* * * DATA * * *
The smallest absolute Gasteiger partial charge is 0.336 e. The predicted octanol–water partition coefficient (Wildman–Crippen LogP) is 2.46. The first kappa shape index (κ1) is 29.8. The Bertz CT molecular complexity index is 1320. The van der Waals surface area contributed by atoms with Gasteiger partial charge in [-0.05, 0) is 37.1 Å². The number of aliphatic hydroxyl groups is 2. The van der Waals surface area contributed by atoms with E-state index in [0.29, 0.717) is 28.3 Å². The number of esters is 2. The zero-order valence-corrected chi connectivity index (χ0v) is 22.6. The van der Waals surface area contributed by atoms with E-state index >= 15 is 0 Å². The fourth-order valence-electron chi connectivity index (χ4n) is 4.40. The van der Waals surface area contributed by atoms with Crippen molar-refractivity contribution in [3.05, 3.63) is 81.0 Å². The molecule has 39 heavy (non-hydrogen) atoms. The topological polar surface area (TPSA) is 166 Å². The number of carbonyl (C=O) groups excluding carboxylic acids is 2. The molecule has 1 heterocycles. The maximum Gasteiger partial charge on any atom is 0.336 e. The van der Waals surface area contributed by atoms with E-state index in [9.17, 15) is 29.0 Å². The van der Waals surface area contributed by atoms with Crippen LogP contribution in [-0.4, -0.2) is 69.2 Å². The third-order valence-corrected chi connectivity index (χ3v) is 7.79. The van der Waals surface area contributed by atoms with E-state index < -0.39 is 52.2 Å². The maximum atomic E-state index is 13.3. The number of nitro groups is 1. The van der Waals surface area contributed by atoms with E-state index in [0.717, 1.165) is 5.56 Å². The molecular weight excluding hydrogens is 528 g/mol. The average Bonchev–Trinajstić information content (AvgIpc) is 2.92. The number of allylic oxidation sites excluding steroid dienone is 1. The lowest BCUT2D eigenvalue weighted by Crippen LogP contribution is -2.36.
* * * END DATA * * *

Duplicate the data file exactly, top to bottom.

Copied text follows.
The smallest absolute Gasteiger partial charge is 0.336 e. The predicted octanol–water partition coefficient (Wildman–Crippen LogP) is 2.46. The first kappa shape index (κ1) is 29.8. The Bertz CT molecular complexity index is 1320. The van der Waals surface area contributed by atoms with Gasteiger partial charge in [-0.05, 0) is 37.1 Å². The number of aliphatic hydroxyl groups is 2. The van der Waals surface area contributed by atoms with E-state index in [0.29, 0.717) is 28.3 Å². The number of esters is 2. The zero-order valence-corrected chi connectivity index (χ0v) is 22.6. The van der Waals surface area contributed by atoms with E-state index >= 15 is 0 Å². The fourth-order valence-electron chi connectivity index (χ4n) is 4.40. The van der Waals surface area contributed by atoms with Crippen molar-refractivity contribution in [3.05, 3.63) is 81.0 Å². The molecule has 39 heavy (non-hydrogen) atoms. The topological polar surface area (TPSA) is 166 Å². The number of carbonyl (C=O) groups excluding carboxylic acids is 2. The molecule has 1 heterocycles. The maximum Gasteiger partial charge on any atom is 0.336 e. The van der Waals surface area contributed by atoms with E-state index in [9.17, 15) is 29.0 Å². The van der Waals surface area contributed by atoms with Crippen LogP contribution in [-0.4, -0.2) is 69.2 Å². The third-order valence-corrected chi connectivity index (χ3v) is 7.79. The van der Waals surface area contributed by atoms with E-state index < -0.39 is 52.2 Å². The maximum atomic E-state index is 13.3. The number of nitro groups is 1. The van der Waals surface area contributed by atoms with E-state index in [0.717, 1.165) is 5.56 Å². The molecular weight excluding hydrogens is 528 g/mol. The average Bonchev–Trinajstić information content (AvgIpc) is 2.92. The number of allylic oxidation sites excluding steroid dienone is 1. The lowest BCUT2D eigenvalue weighted by Crippen LogP contribution is -2.36.